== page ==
Citing a contractual agreement with
a band multiple bands at a free concert series, Los Angeles recently banned photography at any of the upcoming concerts scheduled to be held at a public park. The order violates the Constitution, which protects any United States citizen's freedom of expression in the First Amendment.
While a number of other high-profile run-ins with photographers taking photographs in public spaces have grabbed recent headlines, most cases involve a single government official (such as a police officer) demanding that photographs not be taken. Witnessing a city government — and a well-known one at that — creating its own rules in direct conflict with the United States Constitution is rare.
Los Angeles warns that the policy to prohibit "video, photo and audio devices" from the Pershing Square event will be "strictly enforced due to contractual agreement." Of course, the point is that this "contractual agreement" is one that the city does not have the power to make unless changes to the Constitution are made.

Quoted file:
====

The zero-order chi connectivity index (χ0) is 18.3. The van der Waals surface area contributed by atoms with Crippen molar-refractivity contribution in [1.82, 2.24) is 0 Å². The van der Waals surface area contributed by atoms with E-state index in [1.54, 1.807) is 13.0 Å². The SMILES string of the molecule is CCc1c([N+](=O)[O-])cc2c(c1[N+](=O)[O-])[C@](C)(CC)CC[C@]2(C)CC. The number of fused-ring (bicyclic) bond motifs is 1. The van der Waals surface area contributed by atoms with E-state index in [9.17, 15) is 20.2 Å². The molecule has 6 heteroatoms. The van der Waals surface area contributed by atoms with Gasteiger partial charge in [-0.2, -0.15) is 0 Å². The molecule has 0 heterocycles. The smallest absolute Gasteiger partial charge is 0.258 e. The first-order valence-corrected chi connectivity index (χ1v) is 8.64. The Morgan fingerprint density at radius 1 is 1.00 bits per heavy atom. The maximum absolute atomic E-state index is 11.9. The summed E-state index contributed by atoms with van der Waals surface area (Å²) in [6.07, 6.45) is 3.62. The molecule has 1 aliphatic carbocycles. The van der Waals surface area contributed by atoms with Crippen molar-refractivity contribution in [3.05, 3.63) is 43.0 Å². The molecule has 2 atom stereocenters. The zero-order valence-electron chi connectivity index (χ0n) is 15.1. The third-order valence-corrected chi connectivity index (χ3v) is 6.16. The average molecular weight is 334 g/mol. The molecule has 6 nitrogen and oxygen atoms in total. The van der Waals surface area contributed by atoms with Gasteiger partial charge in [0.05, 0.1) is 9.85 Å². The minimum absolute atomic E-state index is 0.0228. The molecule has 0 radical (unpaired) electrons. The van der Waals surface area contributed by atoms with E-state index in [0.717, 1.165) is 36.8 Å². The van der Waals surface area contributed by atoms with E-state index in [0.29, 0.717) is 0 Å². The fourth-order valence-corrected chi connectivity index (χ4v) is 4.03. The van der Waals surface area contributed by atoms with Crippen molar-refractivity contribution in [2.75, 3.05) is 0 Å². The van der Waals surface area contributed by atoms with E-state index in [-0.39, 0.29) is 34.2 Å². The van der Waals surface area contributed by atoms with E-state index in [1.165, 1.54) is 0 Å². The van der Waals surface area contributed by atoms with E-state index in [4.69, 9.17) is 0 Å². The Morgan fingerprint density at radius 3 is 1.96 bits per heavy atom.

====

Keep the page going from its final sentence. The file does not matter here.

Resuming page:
Dictating limits on recording devices is completely legal on private property, but this concert was scheduled in a public space. Both the bands and the city should understand they cannot and should not impose unlawful rules on the event.
According to SLRLounge, Los Angeles Collegiate newspaper photographer Cliff Cheng brought this to the attention of the ACLU after he was denied a press pass and any kind of permission to cover the event. The ACLU has written a letter to the City of Los Angeles, "urging it to adhere to the Constitution."
What do you think of Los Angeles' policy? Would you shoot the event regardless, or would you listen to the city's and the bands' requests not to photograph or record the public event?
UPDATE: An earlier version of this article cited the event as a specific concert with one band under contract with the city. However, it appears this is a concert series with multiple bands performing this Saturday, Aug. 12.